Posts Tagged ‘Bath’

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Chiyo: Let’s go around two. And three…

December 10, 2011

So Saturday, my parents and I went on a day tour to Windsor Castle, Stonehenge, and Bath. I’ve been to Windsor Castle twice now, Stonehenge twice (both times this semester), and Bath three times now. I’m getting closer and closer to being able to give a tour of these places I know them so well! 

The first stop was Windsor Castle, and it was like deja vu all over again. We arrived, and it was like I was brought back to 2003, when I first visited the castle. We were told that if the Union Jack was flying, then the Queen was not in, but if the official flag of hers was flying above on the Round Tower, it meant the Queen herself is in. It has been recorded many times that Windsor is the Queen’s favorite place of residence. And guess what? Her flag was flying, meaning when I visited, her royal majesty was somewhere in the castle. I was geeking out. The changing of the guards was also taking place that day, and it was overall a great tour of the castle. 

Our next stop was Stonehenge, and I was very happy that at least this time it was not pouring rain, and only partly cloudy. It was however, windy as all get out, and freezinggggg, but we managed. There were sheepys out grazing, which is what I believe sparked my dad and I’s obsession with sheep…My dad, the official photographer of the trip got the pictures that he wanted, and we boarded the bus to get warm and wait for the rest of the group so we could depart and go to Bath. 

Bath is hands down my favorite city outside of London. It is just very beautiful, and there’s an air to it that I can’t explain. There was an English Christmas market going on, but before we visited the market, we went to the Roman Baths. Since this was my third time at the Roman Baths, I just toured it really fast, and let my parents take their time since it was their first time in Bath. At the end of the tour you can drink the water, which has 43 minerals, and of course I made my parents try it. It is supposed to bring you good health, and it is warm water, with a metallic taste to it. Needless to say, it is disgusting, but I have had it all three times I’ve been to Bath, and next time I pay a visit, I plan on drinking it again. It’s tradition! The market was lovely, and my mom and I picked up a mini black cherry pie for dessert, and my dad enjoyed a cup of mulled wine. We also had a traditional cornish pasty for dinner, and then boarded the bus to make our way back to London. It was a very peaceful ride back into London, and there is just something about a bus that lulls me to sleep. I slept almost the whole way back, and before I knew it I was back in the city.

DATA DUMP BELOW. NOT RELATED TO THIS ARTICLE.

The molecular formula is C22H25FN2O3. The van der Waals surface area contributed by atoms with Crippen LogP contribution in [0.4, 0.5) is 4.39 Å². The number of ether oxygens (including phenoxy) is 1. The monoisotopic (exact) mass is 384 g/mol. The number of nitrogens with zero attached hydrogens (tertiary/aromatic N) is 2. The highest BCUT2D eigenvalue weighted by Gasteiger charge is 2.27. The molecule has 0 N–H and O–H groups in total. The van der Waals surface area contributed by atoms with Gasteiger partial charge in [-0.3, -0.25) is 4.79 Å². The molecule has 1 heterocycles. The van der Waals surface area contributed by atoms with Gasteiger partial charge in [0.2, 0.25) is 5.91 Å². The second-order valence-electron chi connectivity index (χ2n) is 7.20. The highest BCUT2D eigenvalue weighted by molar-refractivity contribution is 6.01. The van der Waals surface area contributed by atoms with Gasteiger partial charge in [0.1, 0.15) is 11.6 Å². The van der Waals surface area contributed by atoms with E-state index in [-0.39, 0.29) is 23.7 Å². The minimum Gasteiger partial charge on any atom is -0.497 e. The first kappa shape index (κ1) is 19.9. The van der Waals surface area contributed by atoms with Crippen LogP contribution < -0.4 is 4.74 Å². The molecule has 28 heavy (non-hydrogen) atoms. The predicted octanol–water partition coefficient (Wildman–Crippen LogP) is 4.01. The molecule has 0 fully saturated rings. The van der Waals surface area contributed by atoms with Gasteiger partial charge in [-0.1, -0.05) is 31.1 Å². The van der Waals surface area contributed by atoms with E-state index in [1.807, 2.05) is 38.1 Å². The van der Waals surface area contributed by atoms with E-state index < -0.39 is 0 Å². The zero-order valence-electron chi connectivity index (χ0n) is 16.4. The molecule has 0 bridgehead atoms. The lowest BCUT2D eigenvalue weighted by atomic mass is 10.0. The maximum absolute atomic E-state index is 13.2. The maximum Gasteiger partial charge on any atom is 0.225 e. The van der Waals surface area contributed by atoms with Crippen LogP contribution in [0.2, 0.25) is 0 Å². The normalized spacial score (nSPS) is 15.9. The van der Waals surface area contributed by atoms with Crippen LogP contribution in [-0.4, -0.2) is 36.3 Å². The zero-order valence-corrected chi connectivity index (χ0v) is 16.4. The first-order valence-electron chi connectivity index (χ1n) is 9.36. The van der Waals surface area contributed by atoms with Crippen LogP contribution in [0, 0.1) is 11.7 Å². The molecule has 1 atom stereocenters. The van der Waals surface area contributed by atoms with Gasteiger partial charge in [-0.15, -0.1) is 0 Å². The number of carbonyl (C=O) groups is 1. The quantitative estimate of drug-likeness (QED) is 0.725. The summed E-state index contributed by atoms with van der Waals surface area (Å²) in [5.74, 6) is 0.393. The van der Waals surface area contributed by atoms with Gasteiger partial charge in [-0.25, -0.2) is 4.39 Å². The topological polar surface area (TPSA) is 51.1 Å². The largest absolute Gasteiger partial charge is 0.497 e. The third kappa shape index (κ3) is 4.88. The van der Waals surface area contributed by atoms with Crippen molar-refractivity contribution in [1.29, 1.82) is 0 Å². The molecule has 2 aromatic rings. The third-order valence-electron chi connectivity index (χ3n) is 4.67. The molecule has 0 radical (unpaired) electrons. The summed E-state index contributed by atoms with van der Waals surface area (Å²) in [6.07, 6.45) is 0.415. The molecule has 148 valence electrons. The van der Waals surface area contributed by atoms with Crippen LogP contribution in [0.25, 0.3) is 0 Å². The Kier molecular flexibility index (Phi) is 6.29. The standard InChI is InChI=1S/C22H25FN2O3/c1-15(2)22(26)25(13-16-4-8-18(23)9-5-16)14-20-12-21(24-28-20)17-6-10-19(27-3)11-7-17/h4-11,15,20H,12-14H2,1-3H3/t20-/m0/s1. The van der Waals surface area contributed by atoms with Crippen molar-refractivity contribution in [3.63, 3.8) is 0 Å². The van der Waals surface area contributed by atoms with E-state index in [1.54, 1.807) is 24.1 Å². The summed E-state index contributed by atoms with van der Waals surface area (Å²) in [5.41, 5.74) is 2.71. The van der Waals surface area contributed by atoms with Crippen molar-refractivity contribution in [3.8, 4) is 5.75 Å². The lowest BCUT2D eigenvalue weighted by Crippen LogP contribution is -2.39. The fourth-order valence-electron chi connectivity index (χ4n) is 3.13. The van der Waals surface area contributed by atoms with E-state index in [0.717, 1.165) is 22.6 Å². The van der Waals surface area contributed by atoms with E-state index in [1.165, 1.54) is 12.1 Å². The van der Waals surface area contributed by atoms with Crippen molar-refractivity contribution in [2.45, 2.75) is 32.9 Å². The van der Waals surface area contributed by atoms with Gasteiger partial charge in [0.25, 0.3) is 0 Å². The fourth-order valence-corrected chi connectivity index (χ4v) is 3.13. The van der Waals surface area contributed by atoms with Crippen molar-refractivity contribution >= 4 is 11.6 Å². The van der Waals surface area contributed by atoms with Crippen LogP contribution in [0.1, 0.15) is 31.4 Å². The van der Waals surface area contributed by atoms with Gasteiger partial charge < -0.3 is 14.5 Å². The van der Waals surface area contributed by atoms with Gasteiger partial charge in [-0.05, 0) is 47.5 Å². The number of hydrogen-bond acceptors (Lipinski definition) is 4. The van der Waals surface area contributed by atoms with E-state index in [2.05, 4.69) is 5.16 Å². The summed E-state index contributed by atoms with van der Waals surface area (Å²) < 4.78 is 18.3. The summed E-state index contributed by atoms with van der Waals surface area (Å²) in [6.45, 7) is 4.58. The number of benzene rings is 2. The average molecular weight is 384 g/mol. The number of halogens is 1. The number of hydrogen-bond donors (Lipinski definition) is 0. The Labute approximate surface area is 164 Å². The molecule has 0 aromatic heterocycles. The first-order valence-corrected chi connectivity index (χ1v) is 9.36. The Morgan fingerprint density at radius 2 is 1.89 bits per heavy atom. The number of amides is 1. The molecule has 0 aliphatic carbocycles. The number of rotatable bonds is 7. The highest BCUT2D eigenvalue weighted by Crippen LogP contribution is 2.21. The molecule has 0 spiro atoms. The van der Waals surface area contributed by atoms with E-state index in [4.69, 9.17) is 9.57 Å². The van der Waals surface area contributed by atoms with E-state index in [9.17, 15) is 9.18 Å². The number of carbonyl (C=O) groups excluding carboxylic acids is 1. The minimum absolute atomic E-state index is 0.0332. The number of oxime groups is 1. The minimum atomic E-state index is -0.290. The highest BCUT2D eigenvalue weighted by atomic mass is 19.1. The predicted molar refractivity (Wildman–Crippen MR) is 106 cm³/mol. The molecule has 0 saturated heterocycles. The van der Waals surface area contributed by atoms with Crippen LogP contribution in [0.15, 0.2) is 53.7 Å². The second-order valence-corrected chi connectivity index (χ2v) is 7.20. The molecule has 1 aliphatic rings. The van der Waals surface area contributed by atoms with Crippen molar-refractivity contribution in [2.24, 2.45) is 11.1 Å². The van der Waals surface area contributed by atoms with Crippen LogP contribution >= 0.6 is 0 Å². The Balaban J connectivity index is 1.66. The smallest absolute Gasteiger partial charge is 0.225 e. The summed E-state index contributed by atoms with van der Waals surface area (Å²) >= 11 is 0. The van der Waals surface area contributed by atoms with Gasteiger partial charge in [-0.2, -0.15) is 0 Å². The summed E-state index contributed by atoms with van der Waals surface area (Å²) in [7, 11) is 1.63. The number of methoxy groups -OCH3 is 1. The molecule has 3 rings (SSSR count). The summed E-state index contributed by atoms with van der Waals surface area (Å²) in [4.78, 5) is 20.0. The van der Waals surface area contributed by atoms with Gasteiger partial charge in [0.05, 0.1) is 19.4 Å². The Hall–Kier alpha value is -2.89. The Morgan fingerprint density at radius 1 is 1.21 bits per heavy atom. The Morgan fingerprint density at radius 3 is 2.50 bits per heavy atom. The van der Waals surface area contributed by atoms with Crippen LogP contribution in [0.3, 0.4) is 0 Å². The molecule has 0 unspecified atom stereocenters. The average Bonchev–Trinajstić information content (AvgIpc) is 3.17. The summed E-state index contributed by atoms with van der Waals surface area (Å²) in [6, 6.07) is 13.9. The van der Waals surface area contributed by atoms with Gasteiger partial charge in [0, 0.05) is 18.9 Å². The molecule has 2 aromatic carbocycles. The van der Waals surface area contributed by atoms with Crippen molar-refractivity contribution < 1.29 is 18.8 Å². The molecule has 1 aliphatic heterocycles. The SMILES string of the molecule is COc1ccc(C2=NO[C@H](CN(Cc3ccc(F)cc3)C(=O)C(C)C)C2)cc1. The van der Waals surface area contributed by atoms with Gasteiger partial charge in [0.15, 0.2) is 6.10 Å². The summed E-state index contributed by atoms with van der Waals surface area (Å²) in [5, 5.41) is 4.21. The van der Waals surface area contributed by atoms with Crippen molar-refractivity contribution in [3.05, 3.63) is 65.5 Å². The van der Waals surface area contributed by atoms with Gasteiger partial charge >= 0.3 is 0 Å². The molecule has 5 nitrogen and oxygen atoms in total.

We went back to our hotel and called it a night, since the next morning we had to catch a train to go to Scotland. 

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Lindsey: Cold, rainy countryside

May 29, 2011

Today we went on a day trip to Stonehenge and Bath. It has sure been a long day! After getting up at 5:45 and a two hour bus ride there, we got to see Stonehenge for a whole 40 minutes. Luckily there wasn’t a whole lot to see, but they were way bigger than I thought!

I guess there are many different theories about why Stonehenge was made around 3000 and 1600 BC. I personally like to go with the extra terrestrial theory. There are some pretty interesting stories about events that have happened there, like sacrifices and arrests, etc. I should really read up on it all before visiting it, but oh well, we got an informational packet instead. It would have been cool to actually be able to go up to the stones and go into the middle, but they have it all roped off so that all you can do is walk around it. Bummer. Here are some pics in the freezing cold am:

After Stonehenge we got back on the lovely tour bus for another hour long ride to Bath. Interesting fact: the people of Bath actually pronounce it like we do in America. Londoners pronounce it wrong for once, saying it like “both”. However, to make the ride there much more enjoyable, we got a great look at the beautiful english countryside. Even on a gloomy day it is so pretty! I promise I didn’t steal this from online:

Looks like a quilt right? Just picture this the whole way there, plus cute little valleys with random castles and historic buildings. Needless to say, we were all pretty mad the bus couldn’t stop for 5 minutes for us to take a decent picture, so this one was taken through a window on the speeding bus.

After getting a beautiful view of Bath from the top of hills while driving into the city we finally arrived! I thought all that would be there would be the Roman Baths and we would dip our feet in them and be on our way, but I was so wrong! The city is absolutely beautiful. I have never been anywhere this old before! Everything dates way way back. There is so many little nooks and crannies throughout the city with cute little cafes and shops. And for a rainy day there was sure a lot of people out and about! Here are some pictures of the city: